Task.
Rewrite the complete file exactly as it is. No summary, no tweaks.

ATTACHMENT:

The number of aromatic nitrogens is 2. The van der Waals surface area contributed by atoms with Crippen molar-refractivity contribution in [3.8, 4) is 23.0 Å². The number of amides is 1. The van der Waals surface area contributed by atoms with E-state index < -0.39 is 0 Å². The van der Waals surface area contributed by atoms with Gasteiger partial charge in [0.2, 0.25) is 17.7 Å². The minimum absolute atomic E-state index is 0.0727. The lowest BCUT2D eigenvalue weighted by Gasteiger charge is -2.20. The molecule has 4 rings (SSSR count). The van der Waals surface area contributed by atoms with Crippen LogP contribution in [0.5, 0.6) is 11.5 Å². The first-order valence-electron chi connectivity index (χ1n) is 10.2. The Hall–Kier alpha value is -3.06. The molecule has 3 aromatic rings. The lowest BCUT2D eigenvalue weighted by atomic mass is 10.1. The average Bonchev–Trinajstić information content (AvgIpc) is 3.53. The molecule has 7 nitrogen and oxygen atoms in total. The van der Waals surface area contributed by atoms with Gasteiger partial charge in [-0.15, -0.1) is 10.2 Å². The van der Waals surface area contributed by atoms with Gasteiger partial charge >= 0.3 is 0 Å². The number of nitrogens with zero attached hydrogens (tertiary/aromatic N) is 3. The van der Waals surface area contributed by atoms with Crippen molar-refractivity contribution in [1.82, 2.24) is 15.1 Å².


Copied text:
The number of aromatic nitrogens is 2. The van der Waals surface area contributed by atoms with Crippen molar-refractivity contribution in [3.8, 4) is 23.0 Å². The number of amides is 1. The van der Waals surface area contributed by atoms with E-state index < -0.39 is 0 Å². The van der Waals surface area contributed by atoms with Gasteiger partial charge in [0.2, 0.25) is 17.7 Å². The minimum absolute atomic E-state index is 0.0727. The lowest BCUT2D eigenvalue weighted by Gasteiger charge is -2.20. The molecule has 4 rings (SSSR count). The van der Waals surface area contributed by atoms with Crippen LogP contribution in [0.5, 0.6) is 11.5 Å². The first-order valence-electron chi connectivity index (χ1n) is 10.2. The Hall–Kier alpha value is -3.06. The molecule has 3 aromatic rings. The lowest BCUT2D eigenvalue weighted by atomic mass is 10.1. The average Bonchev–Trinajstić information content (AvgIpc) is 3.53. The molecule has 7 nitrogen and oxygen atoms in total. The van der Waals surface area contributed by atoms with Gasteiger partial charge in [-0.15, -0.1) is 10.2 Å². The van der Waals surface area contributed by atoms with Gasteiger partial charge >= 0.3 is 0 Å². The number of nitrogens with zero attached hydrogens (tertiary/aromatic N) is 3. The van der Waals surface area contributed by atoms with Crippen molar-refractivity contribution in [1.82, 2.24) is 15.1 Å².